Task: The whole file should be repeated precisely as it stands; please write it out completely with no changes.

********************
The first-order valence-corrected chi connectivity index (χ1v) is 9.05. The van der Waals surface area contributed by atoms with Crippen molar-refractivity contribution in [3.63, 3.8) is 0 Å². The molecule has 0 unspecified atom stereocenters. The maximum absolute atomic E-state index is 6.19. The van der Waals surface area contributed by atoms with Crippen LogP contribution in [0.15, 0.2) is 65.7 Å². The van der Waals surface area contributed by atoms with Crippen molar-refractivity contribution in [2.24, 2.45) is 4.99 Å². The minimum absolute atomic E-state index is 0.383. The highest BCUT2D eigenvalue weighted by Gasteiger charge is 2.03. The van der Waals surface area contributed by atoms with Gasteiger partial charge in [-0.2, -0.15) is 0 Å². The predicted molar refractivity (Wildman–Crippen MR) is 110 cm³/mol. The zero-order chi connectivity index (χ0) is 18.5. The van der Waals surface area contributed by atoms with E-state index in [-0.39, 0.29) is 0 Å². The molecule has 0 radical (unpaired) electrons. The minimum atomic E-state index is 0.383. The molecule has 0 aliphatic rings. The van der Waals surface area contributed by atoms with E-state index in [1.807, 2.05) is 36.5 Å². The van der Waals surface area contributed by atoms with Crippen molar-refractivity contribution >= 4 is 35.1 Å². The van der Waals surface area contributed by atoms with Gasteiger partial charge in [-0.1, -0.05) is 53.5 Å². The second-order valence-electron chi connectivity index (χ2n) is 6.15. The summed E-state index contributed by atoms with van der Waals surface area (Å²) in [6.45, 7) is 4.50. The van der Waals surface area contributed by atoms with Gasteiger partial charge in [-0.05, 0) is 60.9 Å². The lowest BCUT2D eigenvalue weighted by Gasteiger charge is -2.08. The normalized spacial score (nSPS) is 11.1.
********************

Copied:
The first-order valence-corrected chi connectivity index (χ1v) is 9.05. The van der Waals surface area contributed by atoms with Crippen molar-refractivity contribution in [3.63, 3.8) is 0 Å². The molecule has 0 unspecified atom stereocenters. The maximum absolute atomic E-state index is 6.19. The van der Waals surface area contributed by atoms with Crippen LogP contribution in [0.15, 0.2) is 65.7 Å². The van der Waals surface area contributed by atoms with Crippen molar-refractivity contribution in [2.24, 2.45) is 4.99 Å². The minimum absolute atomic E-state index is 0.383. The highest BCUT2D eigenvalue weighted by Gasteiger charge is 2.03. The van der Waals surface area contributed by atoms with Gasteiger partial charge in [-0.2, -0.15) is 0 Å². The predicted molar refractivity (Wildman–Crippen MR) is 110 cm³/mol. The zero-order chi connectivity index (χ0) is 18.5. The van der Waals surface area contributed by atoms with E-state index in [-0.39, 0.29) is 0 Å². The molecule has 0 radical (unpaired) electrons. The minimum atomic E-state index is 0.383. The molecule has 0 aliphatic rings. The van der Waals surface area contributed by atoms with E-state index in [1.807, 2.05) is 36.5 Å². The van der Waals surface area contributed by atoms with Crippen molar-refractivity contribution >= 4 is 35.1 Å². The van der Waals surface area contributed by atoms with Gasteiger partial charge in [-0.1, -0.05) is 53.5 Å². The second-order valence-electron chi connectivity index (χ2n) is 6.15. The summed E-state index contributed by atoms with van der Waals surface area (Å²) in [6.45, 7) is 4.50. The van der Waals surface area contributed by atoms with Gasteiger partial charge in [-0.05, 0) is 60.9 Å². The lowest BCUT2D eigenvalue weighted by Gasteiger charge is -2.08. The normalized spacial score (nSPS) is 11.1.